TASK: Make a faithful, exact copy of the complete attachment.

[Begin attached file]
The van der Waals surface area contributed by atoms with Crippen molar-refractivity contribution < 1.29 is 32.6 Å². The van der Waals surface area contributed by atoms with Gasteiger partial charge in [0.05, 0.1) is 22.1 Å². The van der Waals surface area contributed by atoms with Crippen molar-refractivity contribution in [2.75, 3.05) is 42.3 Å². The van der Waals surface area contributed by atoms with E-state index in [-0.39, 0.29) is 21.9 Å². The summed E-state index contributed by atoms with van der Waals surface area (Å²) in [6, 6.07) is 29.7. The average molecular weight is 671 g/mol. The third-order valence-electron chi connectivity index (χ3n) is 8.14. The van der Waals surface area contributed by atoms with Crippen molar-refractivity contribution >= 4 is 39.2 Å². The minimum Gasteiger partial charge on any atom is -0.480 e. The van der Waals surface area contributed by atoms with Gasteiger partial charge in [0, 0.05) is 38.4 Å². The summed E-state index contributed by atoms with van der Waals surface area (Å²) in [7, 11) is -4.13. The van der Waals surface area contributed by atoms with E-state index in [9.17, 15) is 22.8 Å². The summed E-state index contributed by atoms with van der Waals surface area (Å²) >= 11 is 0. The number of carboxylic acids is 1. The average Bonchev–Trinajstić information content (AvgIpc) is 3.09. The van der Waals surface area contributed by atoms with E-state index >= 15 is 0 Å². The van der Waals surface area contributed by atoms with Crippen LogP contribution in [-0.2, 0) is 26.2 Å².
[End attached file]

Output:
The van der Waals surface area contributed by atoms with Crippen molar-refractivity contribution < 1.29 is 32.6 Å². The van der Waals surface area contributed by atoms with Gasteiger partial charge in [0.05, 0.1) is 22.1 Å². The van der Waals surface area contributed by atoms with Crippen molar-refractivity contribution in [2.75, 3.05) is 42.3 Å². The van der Waals surface area contributed by atoms with E-state index in [-0.39, 0.29) is 21.9 Å². The summed E-state index contributed by atoms with van der Waals surface area (Å²) in [6, 6.07) is 29.7. The average molecular weight is 671 g/mol. The third-order valence-electron chi connectivity index (χ3n) is 8.14. The van der Waals surface area contributed by atoms with Crippen molar-refractivity contribution >= 4 is 39.2 Å². The minimum Gasteiger partial charge on any atom is -0.480 e. The van der Waals surface area contributed by atoms with Gasteiger partial charge in [0, 0.05) is 38.4 Å². The summed E-state index contributed by atoms with van der Waals surface area (Å²) in [7, 11) is -4.13. The van der Waals surface area contributed by atoms with E-state index in [9.17, 15) is 22.8 Å². The summed E-state index contributed by atoms with van der Waals surface area (Å²) >= 11 is 0. The number of carboxylic acids is 1. The average Bonchev–Trinajstić information content (AvgIpc) is 3.09. The van der Waals surface area contributed by atoms with E-state index >= 15 is 0 Å². The van der Waals surface area contributed by atoms with Crippen LogP contribution in [-0.2, 0) is 26.2 Å².